Yes, There's Really A Neural Interface at CES That Reads Your Brain Signals

It's all fun and games — at the moment, at least.
Grant Currin
A woman uses NextMind to control her TV with brainwaves. NextMind

Imagine commanding a computer or playing a game without using your fingers, voice, or eyes. It sounds like science fiction, but it’s becoming a little more real every day thanks to a handful of companies making tech that detects neural activity and converts those measurements into signals computers can read. 

One of those companies — NextMind — has been shipping its version of the mind-reading technology to developers for over a year. First unveiled at CES in Las Vegas, the company’s neural interface is a black circle that can read brain waves when strapped to the back of a user’s head. The device isn’t quite yet ready for primetime, but it’s bound to make its way into consumer goods sooner rather than later. 

Neural interfaces are already here

Neural interfaces have the potential to support a wide range of activities in a variety of settings. A company called Mudra, for example, has developed a band for the Apple Watch that enables users to interact with the device by simply moving their fingers — or think about moving their fingers. That means someone with the device can navigate music or place calls without having to interrupt whatever they’re doing at the time. It also opens tremendous opportunities for making tech available to people with disabilities who have trouble with other user interfaces.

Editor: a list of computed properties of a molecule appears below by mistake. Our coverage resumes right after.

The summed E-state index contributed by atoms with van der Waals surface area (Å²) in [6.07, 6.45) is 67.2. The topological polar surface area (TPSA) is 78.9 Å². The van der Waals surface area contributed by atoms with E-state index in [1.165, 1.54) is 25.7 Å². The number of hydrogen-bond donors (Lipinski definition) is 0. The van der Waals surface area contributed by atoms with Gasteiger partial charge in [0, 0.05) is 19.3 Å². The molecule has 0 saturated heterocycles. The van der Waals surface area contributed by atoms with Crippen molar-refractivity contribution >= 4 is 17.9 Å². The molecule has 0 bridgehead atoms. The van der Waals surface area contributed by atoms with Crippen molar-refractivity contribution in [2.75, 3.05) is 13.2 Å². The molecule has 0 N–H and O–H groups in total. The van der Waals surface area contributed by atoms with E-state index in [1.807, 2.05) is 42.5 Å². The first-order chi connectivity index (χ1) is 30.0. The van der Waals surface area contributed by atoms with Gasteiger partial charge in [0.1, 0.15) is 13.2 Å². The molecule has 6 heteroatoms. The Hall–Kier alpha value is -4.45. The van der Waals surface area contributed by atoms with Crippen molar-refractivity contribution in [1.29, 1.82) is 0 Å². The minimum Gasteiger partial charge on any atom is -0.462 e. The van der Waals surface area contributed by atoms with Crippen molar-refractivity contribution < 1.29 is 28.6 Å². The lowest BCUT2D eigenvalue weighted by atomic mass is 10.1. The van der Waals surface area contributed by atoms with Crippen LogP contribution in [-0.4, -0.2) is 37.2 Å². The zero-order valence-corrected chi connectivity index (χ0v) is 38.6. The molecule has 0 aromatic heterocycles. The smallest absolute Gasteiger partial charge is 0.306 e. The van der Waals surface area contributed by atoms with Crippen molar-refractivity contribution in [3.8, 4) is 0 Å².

NextMind has gone all in on virtual reality and augmented reality. Tech journalist Scott Stein paired the device, which sells for $399, with an Oculus Quest. He said the experience of using his mind to play a game where he made aliens’ heads explode using only his thoughts was, “rough, but also mesmerizing.” NextMind indicates what a user can select by making sections of the screen gently flash. The user makes their selection by “clicking” on one of those flashing sections. In this case, clicking means focusing, sometimes for quite some time.

Stein calls NextMind an “imperfect attempt at creating an input,” but he also says the device was pretty good at figuring out which section of the screen he was trying to select. “Out of a field of five or so on-screen flashing ‘buttons,’ this really did know what I was looking at,” he said. 

Whether you like it or not, machines that can literally read human brains are coming to consumer electronics. What’s the worst that could happen?

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